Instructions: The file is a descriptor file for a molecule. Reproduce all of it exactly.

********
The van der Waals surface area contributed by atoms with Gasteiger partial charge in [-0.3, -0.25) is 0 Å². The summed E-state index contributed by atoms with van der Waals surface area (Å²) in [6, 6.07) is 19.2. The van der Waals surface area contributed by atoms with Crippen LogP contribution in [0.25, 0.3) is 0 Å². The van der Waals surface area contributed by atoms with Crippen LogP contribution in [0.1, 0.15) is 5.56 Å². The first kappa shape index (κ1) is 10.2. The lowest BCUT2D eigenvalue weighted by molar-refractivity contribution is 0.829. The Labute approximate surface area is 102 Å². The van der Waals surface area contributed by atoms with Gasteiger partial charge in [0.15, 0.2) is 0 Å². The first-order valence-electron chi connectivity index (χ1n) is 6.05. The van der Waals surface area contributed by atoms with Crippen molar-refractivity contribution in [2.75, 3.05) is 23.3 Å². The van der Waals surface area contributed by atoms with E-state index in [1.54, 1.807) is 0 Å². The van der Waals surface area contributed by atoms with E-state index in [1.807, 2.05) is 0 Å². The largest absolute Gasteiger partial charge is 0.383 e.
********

The van der Waals surface area contributed by atoms with Gasteiger partial charge in [-0.3, -0.25) is 0 Å². The summed E-state index contributed by atoms with van der Waals surface area (Å²) in [6, 6.07) is 19.2. The van der Waals surface area contributed by atoms with Crippen LogP contribution in [0.25, 0.3) is 0 Å². The van der Waals surface area contributed by atoms with Crippen LogP contribution in [0.1, 0.15) is 5.56 Å². The first kappa shape index (κ1) is 10.2. The lowest BCUT2D eigenvalue weighted by molar-refractivity contribution is 0.829. The Labute approximate surface area is 102 Å². The van der Waals surface area contributed by atoms with Gasteiger partial charge in [0.15, 0.2) is 0 Å². The first-order valence-electron chi connectivity index (χ1n) is 6.05. The van der Waals surface area contributed by atoms with Crippen molar-refractivity contribution in [2.75, 3.05) is 23.3 Å². The van der Waals surface area contributed by atoms with E-state index in [1.54, 1.807) is 0 Å². The van der Waals surface area contributed by atoms with E-state index in [1.807, 2.05) is 0 Å². The largest absolute Gasteiger partial charge is 0.383 e.